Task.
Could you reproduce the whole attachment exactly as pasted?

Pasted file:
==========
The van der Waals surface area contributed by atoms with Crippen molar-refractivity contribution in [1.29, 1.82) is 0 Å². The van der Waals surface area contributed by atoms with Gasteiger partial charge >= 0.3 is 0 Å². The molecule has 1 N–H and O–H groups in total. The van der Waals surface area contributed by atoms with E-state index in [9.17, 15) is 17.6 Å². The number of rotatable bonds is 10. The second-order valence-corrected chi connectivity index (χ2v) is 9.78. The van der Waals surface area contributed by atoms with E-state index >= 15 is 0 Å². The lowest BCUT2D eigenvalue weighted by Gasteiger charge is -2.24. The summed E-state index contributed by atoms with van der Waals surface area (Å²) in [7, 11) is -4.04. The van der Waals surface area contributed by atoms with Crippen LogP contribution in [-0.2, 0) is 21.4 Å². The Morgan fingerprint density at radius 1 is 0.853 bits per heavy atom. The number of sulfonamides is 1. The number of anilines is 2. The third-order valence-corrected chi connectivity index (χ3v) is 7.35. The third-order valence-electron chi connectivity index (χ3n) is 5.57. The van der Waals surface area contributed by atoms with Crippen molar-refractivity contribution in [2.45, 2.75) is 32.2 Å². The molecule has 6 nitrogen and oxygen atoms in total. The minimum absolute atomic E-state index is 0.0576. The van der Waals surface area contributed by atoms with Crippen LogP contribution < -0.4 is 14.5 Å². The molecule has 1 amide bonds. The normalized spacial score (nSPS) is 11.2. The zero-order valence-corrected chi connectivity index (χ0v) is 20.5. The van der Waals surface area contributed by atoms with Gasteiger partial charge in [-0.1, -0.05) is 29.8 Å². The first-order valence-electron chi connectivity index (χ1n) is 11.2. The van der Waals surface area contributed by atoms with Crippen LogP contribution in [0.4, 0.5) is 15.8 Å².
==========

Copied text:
The van der Waals surface area contributed by atoms with Crippen molar-refractivity contribution in [1.29, 1.82) is 0 Å². The van der Waals surface area contributed by atoms with Gasteiger partial charge >= 0.3 is 0 Å². The molecule has 1 N–H and O–H groups in total. The van der Waals surface area contributed by atoms with E-state index in [9.17, 15) is 17.6 Å². The number of rotatable bonds is 10. The second-order valence-corrected chi connectivity index (χ2v) is 9.78. The van der Waals surface area contributed by atoms with E-state index >= 15 is 0 Å². The lowest BCUT2D eigenvalue weighted by Gasteiger charge is -2.24. The summed E-state index contributed by atoms with van der Waals surface area (Å²) in [7, 11) is -4.04. The van der Waals surface area contributed by atoms with Crippen LogP contribution in [-0.2, 0) is 21.4 Å². The Morgan fingerprint density at radius 1 is 0.853 bits per heavy atom. The number of sulfonamides is 1. The number of anilines is 2. The third-order valence-corrected chi connectivity index (χ3v) is 7.35. The third-order valence-electron chi connectivity index (χ3n) is 5.57. The van der Waals surface area contributed by atoms with Crippen molar-refractivity contribution in [2.45, 2.75) is 32.2 Å². The molecule has 6 nitrogen and oxygen atoms in total. The minimum absolute atomic E-state index is 0.0576. The van der Waals surface area contributed by atoms with Crippen LogP contribution < -0.4 is 14.5 Å². The molecule has 1 amide bonds. The normalized spacial score (nSPS) is 11.2. The zero-order valence-corrected chi connectivity index (χ0v) is 20.5. The van der Waals surface area contributed by atoms with Gasteiger partial charge in [-0.1, -0.05) is 29.8 Å². The first-order valence-electron chi connectivity index (χ1n) is 11.2. The van der Waals surface area contributed by atoms with Crippen LogP contribution in [0.4, 0.5) is 15.8 Å².